When we approach Yosemite Valley, we are all excited: we have heard a lot about the natural beauty of the national park, and we are about to see it all ourselves. Moreover, the sky above us is clear blue. The only worry we have is the snow: we have read that some trails we want to hike are still closed. The ranger at the entrance takes away our fears: heavy rains just days before have washed away much of the snow, and yes, our plan to combine three trails into one is possible. Our first view of the valley is from Tunnel View: ahead of us, we see the arresting sight of El Capitan on our left, the Half Dome in the distance, and the Bridal Veil Falls on our right. Continuing our way into the valley, we see the delicate Horsetail Falls off El Capitan, and then park our car at the trailhead of Four Mile Trail. A sign warns us that the trail is closed after 2.8 miles, but we decide to head up anyway. From the warmth of the valley floor, and the absence of snow at higher levels, combined with the words of the ranger, it is hard to imagine that reaching Glacier Point would be impossible. So we set off on the climb, and to our surprise, see asphalt on the trail. In the early 1870s, John McCauley actually constructed a road up, which was supposed to be a toll road. Back then, the length of the road was four miles, but after the trail was redone, it is now closer to five.
Switchbacks and a steep incline quite soon give us views as a reward: especially Yosemite Falls are clearly visible, and get more beautiful the higher we get. The sun is still on the other side of the mountain wall above us, so the temperature is perfect for hiking. We see some patches of snow, which we can easily climb around, until we are surprised to find the trail closed off by a barrier. It cannot deter us, and we continue our hike up the mountain. Indeed, soon enough, we have to make our way through fields of snow. A detour brings us to Union Point, with spectacular views over Yosemite Valley. We now see El Capitan and the Cathedral Rocks, this time from the eastern side. A little higher up, we find a curve with a big pile of snow, and a steep slope to the left. We kick footsteps in the snow and work our way forward, after which we find a stretch of snow in the woods (at one point, our feet end up in a stream under the snow) until we reach Glacier Point. The viewpoint is one of the best in the valley: below and in front of us, we see the Half Dome, the upper part of Yosemite Valley with the Merced river snaking through, the Nevada and Vernal Falls, the snow-capped mountains in the distance - and nothing to block those views. We stay a while to enjoy the tranquillity: the road here is still closed, and so is the trail, officially. We now start the Panorama Trail, gently sloping down to the top of Illilouette Falls. This is another sight to behold: the water thunders down a narrow chasm, the sun creates a rainbow in the spray below, while above it, the unavoidable onlooker, Half Dome forms a perfect backdrop.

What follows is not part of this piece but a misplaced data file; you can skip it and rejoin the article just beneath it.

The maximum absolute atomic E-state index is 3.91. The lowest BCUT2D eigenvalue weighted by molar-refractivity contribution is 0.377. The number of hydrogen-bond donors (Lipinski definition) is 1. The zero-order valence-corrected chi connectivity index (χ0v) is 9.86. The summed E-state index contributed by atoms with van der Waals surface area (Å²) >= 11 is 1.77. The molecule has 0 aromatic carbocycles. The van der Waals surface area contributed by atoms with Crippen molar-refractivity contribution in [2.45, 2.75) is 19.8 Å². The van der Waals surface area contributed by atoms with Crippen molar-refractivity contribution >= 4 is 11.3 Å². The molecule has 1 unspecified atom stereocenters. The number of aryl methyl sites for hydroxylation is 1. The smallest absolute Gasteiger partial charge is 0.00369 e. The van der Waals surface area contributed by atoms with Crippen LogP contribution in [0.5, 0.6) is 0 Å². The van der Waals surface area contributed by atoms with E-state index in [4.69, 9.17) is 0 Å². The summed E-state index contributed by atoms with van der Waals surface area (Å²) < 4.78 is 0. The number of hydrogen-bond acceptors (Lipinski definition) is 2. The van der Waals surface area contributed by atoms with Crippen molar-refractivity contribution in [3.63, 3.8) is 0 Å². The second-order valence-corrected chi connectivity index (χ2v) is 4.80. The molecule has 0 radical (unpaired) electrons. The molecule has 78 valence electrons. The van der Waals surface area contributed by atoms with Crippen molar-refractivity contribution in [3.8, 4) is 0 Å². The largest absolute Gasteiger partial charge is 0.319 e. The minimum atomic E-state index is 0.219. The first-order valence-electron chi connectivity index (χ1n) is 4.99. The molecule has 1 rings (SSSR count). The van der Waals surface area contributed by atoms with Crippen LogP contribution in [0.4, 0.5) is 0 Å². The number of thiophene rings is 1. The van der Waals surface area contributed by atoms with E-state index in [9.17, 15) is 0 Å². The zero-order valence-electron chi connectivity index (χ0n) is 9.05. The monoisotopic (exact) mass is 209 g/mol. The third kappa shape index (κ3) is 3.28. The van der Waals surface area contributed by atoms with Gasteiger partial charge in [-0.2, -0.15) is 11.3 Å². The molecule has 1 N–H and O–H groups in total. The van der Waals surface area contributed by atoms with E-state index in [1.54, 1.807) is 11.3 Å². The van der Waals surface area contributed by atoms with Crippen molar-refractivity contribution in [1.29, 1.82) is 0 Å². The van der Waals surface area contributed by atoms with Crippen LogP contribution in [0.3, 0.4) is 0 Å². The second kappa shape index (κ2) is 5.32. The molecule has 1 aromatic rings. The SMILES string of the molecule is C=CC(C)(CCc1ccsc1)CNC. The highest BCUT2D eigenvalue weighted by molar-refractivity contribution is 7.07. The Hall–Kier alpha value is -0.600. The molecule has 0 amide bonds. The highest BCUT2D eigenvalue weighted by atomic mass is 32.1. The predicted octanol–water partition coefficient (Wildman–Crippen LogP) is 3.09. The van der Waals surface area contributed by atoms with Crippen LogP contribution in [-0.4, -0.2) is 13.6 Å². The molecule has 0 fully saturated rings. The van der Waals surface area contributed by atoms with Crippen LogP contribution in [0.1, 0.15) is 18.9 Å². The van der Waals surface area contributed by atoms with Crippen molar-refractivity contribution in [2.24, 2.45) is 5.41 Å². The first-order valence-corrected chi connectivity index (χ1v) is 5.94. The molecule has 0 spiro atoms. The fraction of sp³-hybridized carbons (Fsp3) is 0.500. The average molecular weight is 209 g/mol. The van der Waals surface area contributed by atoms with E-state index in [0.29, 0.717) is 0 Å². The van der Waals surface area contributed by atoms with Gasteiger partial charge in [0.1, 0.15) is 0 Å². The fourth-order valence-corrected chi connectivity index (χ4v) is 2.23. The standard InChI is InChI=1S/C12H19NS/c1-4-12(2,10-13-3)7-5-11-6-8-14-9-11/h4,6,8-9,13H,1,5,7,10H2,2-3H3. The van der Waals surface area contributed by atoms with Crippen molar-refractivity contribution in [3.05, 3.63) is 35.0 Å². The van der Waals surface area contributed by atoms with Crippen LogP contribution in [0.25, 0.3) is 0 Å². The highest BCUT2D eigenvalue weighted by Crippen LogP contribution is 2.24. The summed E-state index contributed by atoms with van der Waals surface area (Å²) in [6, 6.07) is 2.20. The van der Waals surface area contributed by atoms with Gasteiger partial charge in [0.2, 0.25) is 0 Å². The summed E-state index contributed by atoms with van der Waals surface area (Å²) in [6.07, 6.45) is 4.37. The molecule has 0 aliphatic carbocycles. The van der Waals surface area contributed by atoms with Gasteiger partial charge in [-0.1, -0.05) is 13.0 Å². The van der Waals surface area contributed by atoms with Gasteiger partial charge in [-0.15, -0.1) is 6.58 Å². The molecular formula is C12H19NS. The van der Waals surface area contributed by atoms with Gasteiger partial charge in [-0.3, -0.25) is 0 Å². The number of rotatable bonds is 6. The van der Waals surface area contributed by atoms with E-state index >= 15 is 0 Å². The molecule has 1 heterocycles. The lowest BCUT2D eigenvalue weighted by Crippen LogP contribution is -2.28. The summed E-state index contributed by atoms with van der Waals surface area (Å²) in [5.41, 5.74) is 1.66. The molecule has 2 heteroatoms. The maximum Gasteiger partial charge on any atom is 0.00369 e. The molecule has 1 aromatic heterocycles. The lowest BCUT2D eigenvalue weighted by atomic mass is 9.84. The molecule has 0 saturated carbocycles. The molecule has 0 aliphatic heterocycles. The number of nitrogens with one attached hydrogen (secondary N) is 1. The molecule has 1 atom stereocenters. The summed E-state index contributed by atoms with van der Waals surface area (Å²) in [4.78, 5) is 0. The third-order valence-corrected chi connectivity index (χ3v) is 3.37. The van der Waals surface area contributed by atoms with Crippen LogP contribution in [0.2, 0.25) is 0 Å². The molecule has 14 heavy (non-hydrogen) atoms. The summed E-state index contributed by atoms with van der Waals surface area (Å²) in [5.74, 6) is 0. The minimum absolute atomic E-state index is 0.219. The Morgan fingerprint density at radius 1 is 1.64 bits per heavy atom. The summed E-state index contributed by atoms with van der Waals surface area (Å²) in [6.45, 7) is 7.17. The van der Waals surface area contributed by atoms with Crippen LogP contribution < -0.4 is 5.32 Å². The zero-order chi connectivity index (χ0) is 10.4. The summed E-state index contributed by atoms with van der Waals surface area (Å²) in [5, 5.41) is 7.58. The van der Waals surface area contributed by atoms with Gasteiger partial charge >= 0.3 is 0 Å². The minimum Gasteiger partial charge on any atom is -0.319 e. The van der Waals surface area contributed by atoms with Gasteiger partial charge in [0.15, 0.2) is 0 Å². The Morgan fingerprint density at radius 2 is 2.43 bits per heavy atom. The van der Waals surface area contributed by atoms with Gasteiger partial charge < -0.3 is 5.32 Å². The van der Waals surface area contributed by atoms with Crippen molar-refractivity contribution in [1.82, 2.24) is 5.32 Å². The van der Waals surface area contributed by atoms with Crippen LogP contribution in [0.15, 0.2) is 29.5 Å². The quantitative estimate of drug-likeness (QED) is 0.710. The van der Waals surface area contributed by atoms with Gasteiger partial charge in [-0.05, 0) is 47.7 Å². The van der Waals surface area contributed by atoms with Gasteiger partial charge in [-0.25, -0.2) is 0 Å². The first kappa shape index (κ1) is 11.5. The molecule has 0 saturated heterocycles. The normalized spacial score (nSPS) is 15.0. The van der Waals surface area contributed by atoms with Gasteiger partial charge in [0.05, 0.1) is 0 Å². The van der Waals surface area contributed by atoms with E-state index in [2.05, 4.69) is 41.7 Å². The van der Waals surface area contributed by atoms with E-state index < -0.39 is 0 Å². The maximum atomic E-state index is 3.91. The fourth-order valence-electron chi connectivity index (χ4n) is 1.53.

After passing both Nevada and Vernal Falls, we descend the Mist Trail, and reach the Happy Isles trailhead just before darkness envelopes us completely. Starving, we are a little disappointed to find only a pizza place open for dinner - we had expected big dinners to be waiting for us after the long hike over three trails. The next day, we walk on both sides of Mirror Lake, enjoying the reflection of mountains on either side of the Merced river in its perfectly smooth water surface. We do other, shorter trails, one of them the trail to Inspiration Point which offers even better views of the valley from above Tunnel View. Even though some trails are still partly covered in snow, we are convinced to visit in a perfect season. The waterfalls are at their best, and the patches of snow give an extra dimension to the landscape. The temperature is never too low, especially on sunny days, as the sun already has enough power to warm us up. All combined, when we leave the spectacular landscapes of Yosemite Valley behind for the last time, we feel satisfied and a little sad, and determined to come back, to explore more of it.
Around the World in 80 Clicks
Personal travel impressions both in words and images from Yosemite landscapes (United States). Clicking on the pictures enlarges them and enables you to send the picture as a free e-card or download it for personal use, for instance, on your weblog. Or click on the map above to visit more places close to Yosemite landscapes. Read more about this site.